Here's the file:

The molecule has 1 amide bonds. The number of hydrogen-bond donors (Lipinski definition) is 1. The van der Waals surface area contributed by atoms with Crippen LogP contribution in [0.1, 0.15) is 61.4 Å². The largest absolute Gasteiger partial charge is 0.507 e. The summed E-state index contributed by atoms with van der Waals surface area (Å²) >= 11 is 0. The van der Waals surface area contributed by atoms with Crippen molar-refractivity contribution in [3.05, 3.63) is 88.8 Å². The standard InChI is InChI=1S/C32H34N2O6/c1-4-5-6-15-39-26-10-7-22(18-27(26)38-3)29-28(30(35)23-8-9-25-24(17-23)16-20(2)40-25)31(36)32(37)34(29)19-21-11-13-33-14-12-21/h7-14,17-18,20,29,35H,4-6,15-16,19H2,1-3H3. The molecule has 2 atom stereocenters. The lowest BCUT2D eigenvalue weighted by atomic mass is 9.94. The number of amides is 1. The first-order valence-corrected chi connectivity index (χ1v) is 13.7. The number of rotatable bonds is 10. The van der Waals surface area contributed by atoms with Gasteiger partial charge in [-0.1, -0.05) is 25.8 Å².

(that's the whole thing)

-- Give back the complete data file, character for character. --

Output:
The molecule has 1 amide bonds. The number of hydrogen-bond donors (Lipinski definition) is 1. The van der Waals surface area contributed by atoms with Crippen LogP contribution in [0.1, 0.15) is 61.4 Å². The largest absolute Gasteiger partial charge is 0.507 e. The summed E-state index contributed by atoms with van der Waals surface area (Å²) >= 11 is 0. The van der Waals surface area contributed by atoms with Crippen molar-refractivity contribution in [3.05, 3.63) is 88.8 Å². The standard InChI is InChI=1S/C32H34N2O6/c1-4-5-6-15-39-26-10-7-22(18-27(26)38-3)29-28(30(35)23-8-9-25-24(17-23)16-20(2)40-25)31(36)32(37)34(29)19-21-11-13-33-14-12-21/h7-14,17-18,20,29,35H,4-6,15-16,19H2,1-3H3. The molecule has 2 atom stereocenters. The lowest BCUT2D eigenvalue weighted by atomic mass is 9.94. The number of amides is 1. The first-order valence-corrected chi connectivity index (χ1v) is 13.7. The number of rotatable bonds is 10. The van der Waals surface area contributed by atoms with Gasteiger partial charge in [-0.1, -0.05) is 25.8 Å².